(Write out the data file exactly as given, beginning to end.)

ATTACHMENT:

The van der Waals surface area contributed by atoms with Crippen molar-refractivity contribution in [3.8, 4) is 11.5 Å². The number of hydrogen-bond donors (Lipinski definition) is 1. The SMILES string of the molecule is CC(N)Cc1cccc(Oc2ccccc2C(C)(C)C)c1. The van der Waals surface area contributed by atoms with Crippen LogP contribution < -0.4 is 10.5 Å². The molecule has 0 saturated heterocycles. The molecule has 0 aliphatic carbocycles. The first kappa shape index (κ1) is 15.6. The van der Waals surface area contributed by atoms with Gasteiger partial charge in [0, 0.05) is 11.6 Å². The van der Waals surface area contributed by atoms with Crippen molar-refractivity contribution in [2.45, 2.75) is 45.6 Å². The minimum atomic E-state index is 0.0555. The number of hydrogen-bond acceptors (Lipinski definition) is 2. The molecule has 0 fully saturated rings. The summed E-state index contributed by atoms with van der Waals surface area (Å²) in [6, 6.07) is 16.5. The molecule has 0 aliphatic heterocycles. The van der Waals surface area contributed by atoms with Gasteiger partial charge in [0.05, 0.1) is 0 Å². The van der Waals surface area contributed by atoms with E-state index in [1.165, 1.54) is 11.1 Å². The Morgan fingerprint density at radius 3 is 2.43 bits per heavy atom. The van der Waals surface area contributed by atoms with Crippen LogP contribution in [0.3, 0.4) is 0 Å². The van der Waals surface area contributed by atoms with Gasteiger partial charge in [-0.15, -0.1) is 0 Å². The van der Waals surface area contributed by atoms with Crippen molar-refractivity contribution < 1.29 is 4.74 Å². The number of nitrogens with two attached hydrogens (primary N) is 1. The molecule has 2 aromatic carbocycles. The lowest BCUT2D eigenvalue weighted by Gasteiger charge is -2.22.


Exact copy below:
The van der Waals surface area contributed by atoms with Crippen molar-refractivity contribution in [3.8, 4) is 11.5 Å². The number of hydrogen-bond donors (Lipinski definition) is 1. The SMILES string of the molecule is CC(N)Cc1cccc(Oc2ccccc2C(C)(C)C)c1. The van der Waals surface area contributed by atoms with Crippen LogP contribution < -0.4 is 10.5 Å². The molecule has 0 saturated heterocycles. The molecule has 0 aliphatic carbocycles. The first kappa shape index (κ1) is 15.6. The van der Waals surface area contributed by atoms with Gasteiger partial charge in [0, 0.05) is 11.6 Å². The van der Waals surface area contributed by atoms with Crippen molar-refractivity contribution in [2.45, 2.75) is 45.6 Å². The minimum atomic E-state index is 0.0555. The number of hydrogen-bond acceptors (Lipinski definition) is 2. The molecule has 0 fully saturated rings. The summed E-state index contributed by atoms with van der Waals surface area (Å²) in [6, 6.07) is 16.5. The molecule has 0 aliphatic heterocycles. The van der Waals surface area contributed by atoms with Gasteiger partial charge in [0.05, 0.1) is 0 Å². The van der Waals surface area contributed by atoms with E-state index in [1.165, 1.54) is 11.1 Å². The Morgan fingerprint density at radius 3 is 2.43 bits per heavy atom. The van der Waals surface area contributed by atoms with Crippen LogP contribution in [0.3, 0.4) is 0 Å². The van der Waals surface area contributed by atoms with Gasteiger partial charge in [-0.15, -0.1) is 0 Å². The van der Waals surface area contributed by atoms with Crippen molar-refractivity contribution < 1.29 is 4.74 Å². The number of nitrogens with two attached hydrogens (primary N) is 1. The molecule has 2 aromatic carbocycles. The lowest BCUT2D eigenvalue weighted by Gasteiger charge is -2.22.